Who invented the first chair? Experts suggest the Egyptians as experts always do when they don't know the answer. But surely the almost congenital concept of a chair must predate even Pharaohs who wished to take the weight off their feet. Knowing humans as I do, it seems more likely to me that man would create a chair before conceiving the idea of a wheel. After all, you need to sit down from time to time if you're contemplating revolutionary and busy-body ideas such as making wheels or fires, leading me to suspect that prototype chairs were built at least as early as the Stone Age.
Personally, I require a good sit down before doing almost anything. I might claim to be meditating on the task at hand while seated, but the truth is more a sort of stubborn Bartleby the Scrivenerish will towards inaction (although I can't plead clinical depression like Bartleby could have done). In fact, aside from morning ablutions and paying of household bills, none of my daily chores are absolutely necessary or bring much grist to my mill or any one's (Domine, Tu scisti).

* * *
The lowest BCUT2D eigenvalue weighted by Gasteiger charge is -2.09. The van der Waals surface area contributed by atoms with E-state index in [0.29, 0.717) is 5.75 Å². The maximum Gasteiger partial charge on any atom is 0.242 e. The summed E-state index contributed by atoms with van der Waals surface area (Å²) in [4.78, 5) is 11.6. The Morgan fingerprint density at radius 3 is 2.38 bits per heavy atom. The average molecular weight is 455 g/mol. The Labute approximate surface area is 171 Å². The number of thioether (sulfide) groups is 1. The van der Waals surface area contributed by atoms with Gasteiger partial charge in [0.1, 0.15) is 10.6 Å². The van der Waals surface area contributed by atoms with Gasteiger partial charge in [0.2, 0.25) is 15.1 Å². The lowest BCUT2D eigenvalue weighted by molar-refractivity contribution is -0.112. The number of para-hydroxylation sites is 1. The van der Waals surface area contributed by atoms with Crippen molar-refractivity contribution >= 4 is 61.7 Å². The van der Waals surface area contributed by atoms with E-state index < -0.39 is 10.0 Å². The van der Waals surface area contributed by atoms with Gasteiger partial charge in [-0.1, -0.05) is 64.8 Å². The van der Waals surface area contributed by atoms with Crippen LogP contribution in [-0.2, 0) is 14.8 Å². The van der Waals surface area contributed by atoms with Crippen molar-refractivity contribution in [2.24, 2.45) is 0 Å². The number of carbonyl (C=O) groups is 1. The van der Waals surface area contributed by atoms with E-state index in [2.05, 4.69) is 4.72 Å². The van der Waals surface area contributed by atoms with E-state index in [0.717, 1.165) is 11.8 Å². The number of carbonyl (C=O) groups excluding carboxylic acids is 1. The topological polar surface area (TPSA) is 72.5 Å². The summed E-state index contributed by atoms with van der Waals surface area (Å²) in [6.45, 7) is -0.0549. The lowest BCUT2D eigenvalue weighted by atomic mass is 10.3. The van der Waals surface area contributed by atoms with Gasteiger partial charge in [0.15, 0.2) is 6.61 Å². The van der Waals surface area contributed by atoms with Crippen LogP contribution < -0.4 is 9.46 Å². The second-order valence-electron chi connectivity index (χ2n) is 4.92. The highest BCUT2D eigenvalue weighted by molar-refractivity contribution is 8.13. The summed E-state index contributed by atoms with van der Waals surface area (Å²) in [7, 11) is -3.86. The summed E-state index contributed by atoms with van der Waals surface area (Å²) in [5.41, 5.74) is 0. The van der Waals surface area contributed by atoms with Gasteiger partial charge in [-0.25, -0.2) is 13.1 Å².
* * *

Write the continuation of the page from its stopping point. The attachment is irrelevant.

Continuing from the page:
So I am grateful to the inventor of the chair; if not for him or her I'd spend most of my time perched on the edge of an uncomfortable rock like Rodin's lugubrious 'Thinker.' If the model for this famous sculpture was indeed thinking (which is obviously open to conjectures of one's own) I'll wager he was thinking about how much he'd prefer to be happily ensconsed in a nice chair, possibly a well-upholstered Chesterfield, or maybe one of those buttock-hammocky, Saxon-era throne type constructions. I know I would.